Archive for November 10th, 2008

Fabulous, Frustrating, Fantasy Football

Add comment November 10th, 2008

Nasri blasts in his and Arsenal's second

Arsenal 2 – 1 Manchester United (Nasri 22, 48, Rafael 89) Highlights here

Ugly football does not exist for any reason other than neccessity.  Whatever the media might have you believe, a team like Stoke is designed not on the back of some kind of home-spun, ‘English’ integrity.  The line-up and tactics that Stoke and others employ are merely a consequence of the fact that there are not enough top quality footballers to allow every team to play with the same kind of aesthetic excellence those lucky enough to be at the Emirates Stadium witnessed yesterday.

Alex Ferguson called it “fantasy football”, and for once I’d be inclined to agree with his purple-facèdness.  It was one of the most exciting games I can remember watching in person.  Seeing Fabregas and Nasri taking on Rooney, Ronaldo and Berbatov was an artistic duel to capture anyone’s imagination.  It was the kind of game which must attract new fans to football, and remind those whose lives have long been intertwined with the sport just why they love it so much.

The game was an extraordinary spectacle, and whilst I fully believe that our committment and class warranted the three points, I will admit that on another day it could have been very different.  There were so many chances that this could very easily have been another 4-4.

Whilst the performance was spectacular, it was the result that was of paramount importance.  After draws against Spurs and Fenerbahce sandwiched the defeat at Stoke, questions were rightly being asked of this team’s capacity to deliver success in the short-term.  A win against United was as strong a response as we could have envisaged.  Whilst we showed the odd defensive lapse, Manuel Almunia (and later Lukasz Fabianski) were both commanding and decisive.  Sagna and Clichy were their usual outstanding selves, whilst Mikael Silvestre’s partnership with William Gallas continues to show promise.

Silvestre is not the long-term solution to our defensive woes, but he does show the value of signing the odd experienced player: unlike some members of our squad, playing for Arsenal does not represent a stepping stone to a ‘bigger’ club.  Being what Arsene doubtless considers the ‘wrong’ side of thirty, he cherishes every minute he gets to play at this level, and is subsequently as keen to prove his value as any teenager.  Alongside him, Gallas looks significantly more comfortable, and Saturday marked one of the maligned captain’s finer performances in an Arsenal shirt.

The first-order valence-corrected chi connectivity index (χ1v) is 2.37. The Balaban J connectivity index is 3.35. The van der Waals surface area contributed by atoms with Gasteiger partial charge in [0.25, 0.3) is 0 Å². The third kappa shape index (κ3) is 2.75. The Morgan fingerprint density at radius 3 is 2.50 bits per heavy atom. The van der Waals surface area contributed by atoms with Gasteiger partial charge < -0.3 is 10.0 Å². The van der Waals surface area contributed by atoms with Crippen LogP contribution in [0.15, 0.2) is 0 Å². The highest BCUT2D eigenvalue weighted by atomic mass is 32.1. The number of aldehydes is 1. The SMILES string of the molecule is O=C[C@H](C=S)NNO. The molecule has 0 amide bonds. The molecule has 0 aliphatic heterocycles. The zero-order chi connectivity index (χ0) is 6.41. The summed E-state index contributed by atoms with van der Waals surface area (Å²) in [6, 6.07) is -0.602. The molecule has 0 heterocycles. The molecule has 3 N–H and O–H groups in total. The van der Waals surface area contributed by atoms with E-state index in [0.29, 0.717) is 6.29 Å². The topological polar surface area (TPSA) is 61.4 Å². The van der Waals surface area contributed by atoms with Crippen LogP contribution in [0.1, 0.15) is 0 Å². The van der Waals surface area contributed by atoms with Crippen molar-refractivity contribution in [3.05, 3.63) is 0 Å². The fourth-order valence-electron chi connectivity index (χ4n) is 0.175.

Our front six had an average age of just 20, but their youthful exuberance proved too much for Manchester United, particularly the rapidly ageing Gary Neville – another subject of criticism, Denilson, was particularly outstanding.  Every time the play broke down he was there to pick up the second ball and start another intricate passing move.  Whilst he and Cesc don’t function particularly well in a 4-4-2, the extra body of Diaby seems to allow them both to flourish.  Bendtner and Walcott worked hard and were a threat on the break, but special credit must go to the scorer of both goals: Samir Nasri.  With five goals in just twelve games, and a creative instinct to boot, he looks like a fantastic signing.  It’s remarkable to think that he is still only 21.  Whilst the second was undoubtedly a better strike, both goals showed an awareness of the neccessity to take chances early and authoritively – a lesson Aleksandr Hleb never learnt.